Most common songwriting mistakes revealed in new songwriting tips book: “How [Not] To Write A Hit Song!”

Book includes expert songwriting tips and advice on how to avoid the most serious songwriting errors that new songwriters tend to make…

A new songwriting tips book titled ‘How [Not] To Write A Hit Song! – 101 Common Mistakes To Avoid If You Want Songwriting Success’ aims to help aspiring writers steer clear of the many songwriting traps that they can easily fall into.

Written by experienced music publisher and music consultant Brian Oliver, the book takes a close look at the essential elements that are consistently found in the structure, melodies and lyrics of all hit songs.

It highlights the most common errors that are made when these key components are built into a song, and shows writers who are just starting out how to avoid such mistakes in their own songs.

Written in an easy, non-technical style, the book identifies frequent causes of songwriting problems – from faults in basic song structure, to having the wrong mental attitude and an unsatisfactory writing environment. From getting the blend of core ingredients wrong, to flawed choices when it comes to titles, melodies, lyrics, hooks, choruses, intros, bridges, pre-choruses – and even the song demo itself.

Now available from Amazon’s Kindle Store and Apple’s iTunes Store, the book sets out to help songwriters and lyricists develop their own unique writing style while avoiding fundamental errors at each key stage in the song development process.

The book includes important tips on fixing and strengthening songs, along with a detailed checklist of 101 common mistakes that writers can measure their own songs against – no matter how ‘finished’ they think their songs are.

Most songwriters have, at some stage, had to endure the disappointment of having their songs rejected and ended up asking: “Could I have done more to make my songs better?”.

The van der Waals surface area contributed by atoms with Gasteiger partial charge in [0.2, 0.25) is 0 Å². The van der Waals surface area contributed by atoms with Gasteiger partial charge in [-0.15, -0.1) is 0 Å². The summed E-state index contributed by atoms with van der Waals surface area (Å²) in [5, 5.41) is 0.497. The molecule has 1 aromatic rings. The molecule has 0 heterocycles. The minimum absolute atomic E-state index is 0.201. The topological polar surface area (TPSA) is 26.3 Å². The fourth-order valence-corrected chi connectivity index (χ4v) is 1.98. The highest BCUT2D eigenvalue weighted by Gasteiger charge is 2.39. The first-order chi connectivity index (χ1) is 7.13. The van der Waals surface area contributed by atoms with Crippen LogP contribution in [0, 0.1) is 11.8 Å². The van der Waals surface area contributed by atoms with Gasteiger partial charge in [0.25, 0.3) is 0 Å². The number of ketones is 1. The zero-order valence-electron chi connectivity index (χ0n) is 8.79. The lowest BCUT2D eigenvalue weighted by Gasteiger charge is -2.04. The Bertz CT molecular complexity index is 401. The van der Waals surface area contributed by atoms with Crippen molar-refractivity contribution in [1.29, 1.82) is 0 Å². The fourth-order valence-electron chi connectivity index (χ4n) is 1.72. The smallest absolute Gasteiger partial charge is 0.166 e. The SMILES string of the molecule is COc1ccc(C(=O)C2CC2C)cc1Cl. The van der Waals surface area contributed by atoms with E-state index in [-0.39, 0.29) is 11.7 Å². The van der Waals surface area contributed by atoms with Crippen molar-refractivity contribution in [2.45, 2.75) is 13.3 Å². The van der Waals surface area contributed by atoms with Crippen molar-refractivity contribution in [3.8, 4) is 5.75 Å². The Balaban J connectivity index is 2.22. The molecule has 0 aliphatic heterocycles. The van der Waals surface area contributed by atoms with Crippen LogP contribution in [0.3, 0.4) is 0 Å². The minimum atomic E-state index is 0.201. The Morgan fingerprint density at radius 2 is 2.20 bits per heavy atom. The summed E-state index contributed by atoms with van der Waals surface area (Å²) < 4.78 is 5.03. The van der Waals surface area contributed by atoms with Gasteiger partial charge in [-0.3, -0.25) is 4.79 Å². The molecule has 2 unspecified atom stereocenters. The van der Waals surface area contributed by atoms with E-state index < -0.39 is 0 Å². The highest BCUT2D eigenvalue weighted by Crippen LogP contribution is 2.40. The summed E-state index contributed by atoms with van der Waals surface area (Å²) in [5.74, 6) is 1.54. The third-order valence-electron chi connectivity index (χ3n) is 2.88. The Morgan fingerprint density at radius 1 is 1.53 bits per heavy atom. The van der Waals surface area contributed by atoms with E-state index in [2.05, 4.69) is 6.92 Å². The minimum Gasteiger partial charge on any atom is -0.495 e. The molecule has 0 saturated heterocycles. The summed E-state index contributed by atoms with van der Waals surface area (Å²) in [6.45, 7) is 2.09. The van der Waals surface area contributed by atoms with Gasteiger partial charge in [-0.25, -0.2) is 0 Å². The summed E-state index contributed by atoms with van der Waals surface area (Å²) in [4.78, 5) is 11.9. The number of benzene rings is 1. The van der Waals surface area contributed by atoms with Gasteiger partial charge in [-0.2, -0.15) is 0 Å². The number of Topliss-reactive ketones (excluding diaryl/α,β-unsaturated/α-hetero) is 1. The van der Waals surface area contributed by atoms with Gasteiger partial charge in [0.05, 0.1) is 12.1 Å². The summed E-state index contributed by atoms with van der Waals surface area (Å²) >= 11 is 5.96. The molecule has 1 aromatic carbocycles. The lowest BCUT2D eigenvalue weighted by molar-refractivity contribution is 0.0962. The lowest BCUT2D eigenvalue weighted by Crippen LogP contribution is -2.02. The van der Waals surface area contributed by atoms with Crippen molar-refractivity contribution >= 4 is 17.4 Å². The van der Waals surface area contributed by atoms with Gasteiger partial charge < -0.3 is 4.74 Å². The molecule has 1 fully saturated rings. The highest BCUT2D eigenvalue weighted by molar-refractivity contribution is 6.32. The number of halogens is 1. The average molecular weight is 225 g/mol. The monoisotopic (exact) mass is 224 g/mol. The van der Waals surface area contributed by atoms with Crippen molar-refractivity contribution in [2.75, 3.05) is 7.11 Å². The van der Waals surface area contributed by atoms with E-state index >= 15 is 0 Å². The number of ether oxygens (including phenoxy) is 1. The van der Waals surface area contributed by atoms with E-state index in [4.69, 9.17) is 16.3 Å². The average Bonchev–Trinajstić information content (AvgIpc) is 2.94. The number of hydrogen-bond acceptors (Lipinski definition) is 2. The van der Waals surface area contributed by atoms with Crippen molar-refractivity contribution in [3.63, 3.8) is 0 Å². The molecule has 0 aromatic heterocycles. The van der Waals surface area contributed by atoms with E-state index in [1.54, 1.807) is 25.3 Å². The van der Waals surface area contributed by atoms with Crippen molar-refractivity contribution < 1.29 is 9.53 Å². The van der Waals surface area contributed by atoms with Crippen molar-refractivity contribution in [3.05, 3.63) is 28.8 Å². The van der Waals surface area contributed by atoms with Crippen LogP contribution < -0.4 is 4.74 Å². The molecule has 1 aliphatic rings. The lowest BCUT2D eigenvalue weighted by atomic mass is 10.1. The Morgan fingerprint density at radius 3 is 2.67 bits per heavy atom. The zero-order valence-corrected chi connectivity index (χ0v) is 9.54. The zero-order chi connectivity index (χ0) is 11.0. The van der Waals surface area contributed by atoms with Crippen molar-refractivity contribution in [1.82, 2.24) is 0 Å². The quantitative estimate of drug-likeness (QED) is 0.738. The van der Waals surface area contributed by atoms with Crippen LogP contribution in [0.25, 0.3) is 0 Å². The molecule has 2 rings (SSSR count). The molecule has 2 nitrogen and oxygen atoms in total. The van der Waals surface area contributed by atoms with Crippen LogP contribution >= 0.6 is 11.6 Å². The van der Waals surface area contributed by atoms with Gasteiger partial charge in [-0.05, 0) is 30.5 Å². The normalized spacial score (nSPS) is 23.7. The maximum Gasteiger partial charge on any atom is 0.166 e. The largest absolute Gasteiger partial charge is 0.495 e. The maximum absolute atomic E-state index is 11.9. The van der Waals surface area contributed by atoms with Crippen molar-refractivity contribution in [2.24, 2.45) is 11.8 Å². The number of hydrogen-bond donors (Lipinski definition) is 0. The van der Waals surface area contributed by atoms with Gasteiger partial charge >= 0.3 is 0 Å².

This book aims to help writers recognise weaknesses in their songs, so that they can re-work them, make them stronger, and hopefully achieve the breakthrough that they’re striving for.

The book’s author Brian Oliver – who has worked with legendary songwriters such as Neil Diamond, Janis Ian, Albert Hammond, Chip Taylor and Gilbert O’Sullivan – warns that new writers’ chances of success could be hampered if they fail to spend enough time examining their songs and eradicating weaknesses in their songwriting.

Says Oliver: “Someone once said ‘All great songs are unique, but all bad songs are the same’. It’s also true to say that all bad songs share common faults. That’s why this is more of a ‘How Not To’ book rather than just another ‘How To’ book on songwriting.”

Oliver adds: “When a new song idea suddenly hits you – and everything comes together so quickly that the song almost writes itself – it’s very easy to fall into the trap of rushing straight into a studio and recording a demo. You then confidently submit the song to a music company believing it’s the best thing you’ve ever written – only to suffer the agony of having the song rejected.

“Sometimes it’s better just to slow down, take a step back, and re-examine each element of your new song,” he says. “If you don’t spend a little more time polishing it, there is a danger that it may still contain weaknesses that you failed to spot first time around.”

How [Not] To Write A Hit Song! – 101 Common Mistakes To Avoid If You Want Songwriting Success’ is now available from Amazon’s Kindle Store for only US$7.22 or GB£4.78.

Read a FREE sample of the book HERE (USA) or HERE (UK and Europe).

Also available from Apple’s iTunes Store (Books/Arts & Entertainment/Music).

If you’re a songwriter, we also recommend this blog: The Hit Formula.

# # # # # #

Advertisements

Tags: , , , , , , , , , , , , , , , , , ,

One Response to “Most common songwriting mistakes revealed in new songwriting tips book: “How [Not] To Write A Hit Song!””

  1. John P Loopmasters Says:

    This looks like a great addition to any songwriters library. Understanding our weakness can help make us better. Just as long as we learn from them.

Leave a Reply

Fill in your details below or click an icon to log in:

WordPress.com Logo

You are commenting using your WordPress.com account. Log Out / Change )

Twitter picture

You are commenting using your Twitter account. Log Out / Change )

Facebook photo

You are commenting using your Facebook account. Log Out / Change )

Google+ photo

You are commenting using your Google+ account. Log Out / Change )

Connecting to %s


%d bloggers like this: